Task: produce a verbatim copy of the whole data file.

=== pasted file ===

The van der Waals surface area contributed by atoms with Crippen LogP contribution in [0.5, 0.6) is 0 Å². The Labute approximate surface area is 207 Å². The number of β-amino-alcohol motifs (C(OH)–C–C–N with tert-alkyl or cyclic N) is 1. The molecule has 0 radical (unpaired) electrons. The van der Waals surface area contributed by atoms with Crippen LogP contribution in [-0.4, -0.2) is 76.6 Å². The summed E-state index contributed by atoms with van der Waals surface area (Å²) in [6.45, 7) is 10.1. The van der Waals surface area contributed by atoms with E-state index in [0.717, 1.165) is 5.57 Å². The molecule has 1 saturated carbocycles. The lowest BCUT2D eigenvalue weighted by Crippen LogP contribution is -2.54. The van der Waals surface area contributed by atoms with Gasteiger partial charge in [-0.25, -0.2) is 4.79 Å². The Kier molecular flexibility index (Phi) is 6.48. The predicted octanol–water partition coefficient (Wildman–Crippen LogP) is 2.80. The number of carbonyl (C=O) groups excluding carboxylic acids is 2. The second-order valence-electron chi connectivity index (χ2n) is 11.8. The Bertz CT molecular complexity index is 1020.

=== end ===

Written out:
The van der Waals surface area contributed by atoms with Crippen LogP contribution in [0.5, 0.6) is 0 Å². The Labute approximate surface area is 207 Å². The number of β-amino-alcohol motifs (C(OH)–C–C–N with tert-alkyl or cyclic N) is 1. The molecule has 0 radical (unpaired) electrons. The van der Waals surface area contributed by atoms with Crippen LogP contribution in [-0.4, -0.2) is 76.6 Å². The summed E-state index contributed by atoms with van der Waals surface area (Å²) in [6.45, 7) is 10.1. The van der Waals surface area contributed by atoms with E-state index in [0.717, 1.165) is 5.57 Å². The molecule has 1 saturated carbocycles. The lowest BCUT2D eigenvalue weighted by Crippen LogP contribution is -2.54. The van der Waals surface area contributed by atoms with Gasteiger partial charge in [-0.25, -0.2) is 4.79 Å². The Kier molecular flexibility index (Phi) is 6.48. The predicted octanol–water partition coefficient (Wildman–Crippen LogP) is 2.80. The number of carbonyl (C=O) groups excluding carboxylic acids is 2. The second-order valence-electron chi connectivity index (χ2n) is 11.8. The Bertz CT molecular complexity index is 1020.